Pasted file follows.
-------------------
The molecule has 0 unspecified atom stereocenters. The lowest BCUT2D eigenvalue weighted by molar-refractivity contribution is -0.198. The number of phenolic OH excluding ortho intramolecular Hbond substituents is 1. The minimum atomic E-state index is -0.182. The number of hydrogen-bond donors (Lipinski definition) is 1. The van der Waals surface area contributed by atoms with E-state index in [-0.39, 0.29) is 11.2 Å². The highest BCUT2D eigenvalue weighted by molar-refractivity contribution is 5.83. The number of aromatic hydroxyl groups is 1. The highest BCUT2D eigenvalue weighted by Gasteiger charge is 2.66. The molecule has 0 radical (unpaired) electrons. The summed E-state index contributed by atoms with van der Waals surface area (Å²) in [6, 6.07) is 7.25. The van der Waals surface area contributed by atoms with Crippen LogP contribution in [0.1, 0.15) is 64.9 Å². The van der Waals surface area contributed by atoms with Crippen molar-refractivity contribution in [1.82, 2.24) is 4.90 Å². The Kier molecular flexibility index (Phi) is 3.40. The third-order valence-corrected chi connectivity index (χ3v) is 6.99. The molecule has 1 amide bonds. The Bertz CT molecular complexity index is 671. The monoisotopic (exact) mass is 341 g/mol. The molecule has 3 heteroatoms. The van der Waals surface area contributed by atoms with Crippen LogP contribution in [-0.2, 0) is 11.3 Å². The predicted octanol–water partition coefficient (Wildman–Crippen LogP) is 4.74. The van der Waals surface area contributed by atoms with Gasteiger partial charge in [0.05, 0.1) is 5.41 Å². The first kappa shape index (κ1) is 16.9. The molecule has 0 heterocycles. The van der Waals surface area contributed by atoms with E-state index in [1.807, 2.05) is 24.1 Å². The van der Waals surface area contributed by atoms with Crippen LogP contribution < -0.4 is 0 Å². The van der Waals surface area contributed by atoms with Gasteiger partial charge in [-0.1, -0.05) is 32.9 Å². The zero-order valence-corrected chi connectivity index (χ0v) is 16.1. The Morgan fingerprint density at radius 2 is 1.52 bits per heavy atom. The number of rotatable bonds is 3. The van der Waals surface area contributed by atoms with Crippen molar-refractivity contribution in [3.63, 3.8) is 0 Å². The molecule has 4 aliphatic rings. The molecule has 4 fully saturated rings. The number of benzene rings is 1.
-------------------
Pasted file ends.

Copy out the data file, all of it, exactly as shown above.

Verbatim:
The molecule has 0 unspecified atom stereocenters. The lowest BCUT2D eigenvalue weighted by molar-refractivity contribution is -0.198. The number of phenolic OH excluding ortho intramolecular Hbond substituents is 1. The minimum atomic E-state index is -0.182. The number of hydrogen-bond donors (Lipinski definition) is 1. The van der Waals surface area contributed by atoms with E-state index in [-0.39, 0.29) is 11.2 Å². The highest BCUT2D eigenvalue weighted by molar-refractivity contribution is 5.83. The number of aromatic hydroxyl groups is 1. The highest BCUT2D eigenvalue weighted by Gasteiger charge is 2.66. The molecule has 0 radical (unpaired) electrons. The summed E-state index contributed by atoms with van der Waals surface area (Å²) in [6, 6.07) is 7.25. The van der Waals surface area contributed by atoms with Crippen LogP contribution in [0.1, 0.15) is 64.9 Å². The van der Waals surface area contributed by atoms with Crippen molar-refractivity contribution in [1.82, 2.24) is 4.90 Å². The Kier molecular flexibility index (Phi) is 3.40. The third-order valence-corrected chi connectivity index (χ3v) is 6.99. The molecule has 1 amide bonds. The Bertz CT molecular complexity index is 671. The monoisotopic (exact) mass is 341 g/mol. The molecule has 3 heteroatoms. The van der Waals surface area contributed by atoms with Crippen LogP contribution in [-0.2, 0) is 11.3 Å². The predicted octanol–water partition coefficient (Wildman–Crippen LogP) is 4.74. The van der Waals surface area contributed by atoms with Gasteiger partial charge in [0.05, 0.1) is 5.41 Å². The first kappa shape index (κ1) is 16.9. The molecule has 0 heterocycles. The van der Waals surface area contributed by atoms with E-state index in [1.807, 2.05) is 24.1 Å². The van der Waals surface area contributed by atoms with Crippen LogP contribution < -0.4 is 0 Å². The van der Waals surface area contributed by atoms with Gasteiger partial charge in [-0.1, -0.05) is 32.9 Å². The zero-order valence-corrected chi connectivity index (χ0v) is 16.1. The Morgan fingerprint density at radius 2 is 1.52 bits per heavy atom. The number of rotatable bonds is 3. The van der Waals surface area contributed by atoms with Crippen molar-refractivity contribution in [3.63, 3.8) is 0 Å². The molecule has 4 aliphatic rings. The molecule has 4 fully saturated rings. The number of benzene rings is 1.